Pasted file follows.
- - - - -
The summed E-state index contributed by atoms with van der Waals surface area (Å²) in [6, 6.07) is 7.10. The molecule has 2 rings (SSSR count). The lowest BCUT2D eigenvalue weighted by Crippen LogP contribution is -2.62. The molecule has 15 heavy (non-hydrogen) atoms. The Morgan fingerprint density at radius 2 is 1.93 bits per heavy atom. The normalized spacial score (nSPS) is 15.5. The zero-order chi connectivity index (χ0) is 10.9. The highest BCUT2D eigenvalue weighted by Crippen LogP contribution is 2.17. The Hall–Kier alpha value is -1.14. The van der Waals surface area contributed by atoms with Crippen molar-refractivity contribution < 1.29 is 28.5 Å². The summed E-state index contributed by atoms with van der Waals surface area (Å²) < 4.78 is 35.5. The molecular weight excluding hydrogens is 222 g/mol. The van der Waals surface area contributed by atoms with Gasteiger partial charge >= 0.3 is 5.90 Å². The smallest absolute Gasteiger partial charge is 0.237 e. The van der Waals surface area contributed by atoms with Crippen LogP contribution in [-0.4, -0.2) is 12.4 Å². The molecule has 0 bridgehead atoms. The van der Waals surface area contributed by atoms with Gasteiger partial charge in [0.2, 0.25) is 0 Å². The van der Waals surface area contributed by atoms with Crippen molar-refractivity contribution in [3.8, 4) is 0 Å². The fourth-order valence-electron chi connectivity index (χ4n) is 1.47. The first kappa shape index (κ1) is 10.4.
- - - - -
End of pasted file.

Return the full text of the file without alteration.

The summed E-state index contributed by atoms with van der Waals surface area (Å²) in [6, 6.07) is 7.10. The molecule has 2 rings (SSSR count). The lowest BCUT2D eigenvalue weighted by Crippen LogP contribution is -2.62. The molecule has 15 heavy (non-hydrogen) atoms. The Morgan fingerprint density at radius 2 is 1.93 bits per heavy atom. The normalized spacial score (nSPS) is 15.5. The zero-order chi connectivity index (χ0) is 10.9. The highest BCUT2D eigenvalue weighted by Crippen LogP contribution is 2.17. The Hall–Kier alpha value is -1.14. The van der Waals surface area contributed by atoms with Crippen molar-refractivity contribution < 1.29 is 28.5 Å². The summed E-state index contributed by atoms with van der Waals surface area (Å²) < 4.78 is 35.5. The molecular weight excluding hydrogens is 222 g/mol. The van der Waals surface area contributed by atoms with Gasteiger partial charge >= 0.3 is 5.90 Å². The smallest absolute Gasteiger partial charge is 0.237 e. The van der Waals surface area contributed by atoms with Crippen LogP contribution in [-0.4, -0.2) is 12.4 Å². The molecule has 0 bridgehead atoms. The van der Waals surface area contributed by atoms with Gasteiger partial charge in [0.2, 0.25) is 0 Å². The van der Waals surface area contributed by atoms with Crippen molar-refractivity contribution in [3.8, 4) is 0 Å². The fourth-order valence-electron chi connectivity index (χ4n) is 1.47. The first kappa shape index (κ1) is 10.4.